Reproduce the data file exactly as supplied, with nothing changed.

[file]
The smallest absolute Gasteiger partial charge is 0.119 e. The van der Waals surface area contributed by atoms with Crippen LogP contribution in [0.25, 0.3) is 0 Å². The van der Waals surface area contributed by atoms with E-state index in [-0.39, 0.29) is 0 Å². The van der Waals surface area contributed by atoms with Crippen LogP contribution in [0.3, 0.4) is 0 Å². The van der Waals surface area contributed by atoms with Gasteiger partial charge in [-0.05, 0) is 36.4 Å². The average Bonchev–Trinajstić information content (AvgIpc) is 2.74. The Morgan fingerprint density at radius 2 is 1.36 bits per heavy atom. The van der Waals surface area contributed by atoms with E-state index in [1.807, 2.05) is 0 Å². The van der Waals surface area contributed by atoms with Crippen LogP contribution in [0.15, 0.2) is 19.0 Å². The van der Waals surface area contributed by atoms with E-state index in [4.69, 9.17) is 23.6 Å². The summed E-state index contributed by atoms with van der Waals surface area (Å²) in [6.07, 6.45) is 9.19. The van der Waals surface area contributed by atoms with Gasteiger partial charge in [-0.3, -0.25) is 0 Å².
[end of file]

The smallest absolute Gasteiger partial charge is 0.119 e. The van der Waals surface area contributed by atoms with Crippen LogP contribution in [0.25, 0.3) is 0 Å². The van der Waals surface area contributed by atoms with E-state index in [-0.39, 0.29) is 0 Å². The van der Waals surface area contributed by atoms with Crippen LogP contribution in [0.3, 0.4) is 0 Å². The van der Waals surface area contributed by atoms with Gasteiger partial charge in [-0.05, 0) is 36.4 Å². The average Bonchev–Trinajstić information content (AvgIpc) is 2.74. The Morgan fingerprint density at radius 2 is 1.36 bits per heavy atom. The van der Waals surface area contributed by atoms with E-state index in [1.807, 2.05) is 0 Å². The van der Waals surface area contributed by atoms with Crippen LogP contribution in [0.15, 0.2) is 19.0 Å². The van der Waals surface area contributed by atoms with E-state index in [4.69, 9.17) is 23.6 Å². The summed E-state index contributed by atoms with van der Waals surface area (Å²) in [6.07, 6.45) is 9.19. The van der Waals surface area contributed by atoms with Gasteiger partial charge in [-0.3, -0.25) is 0 Å².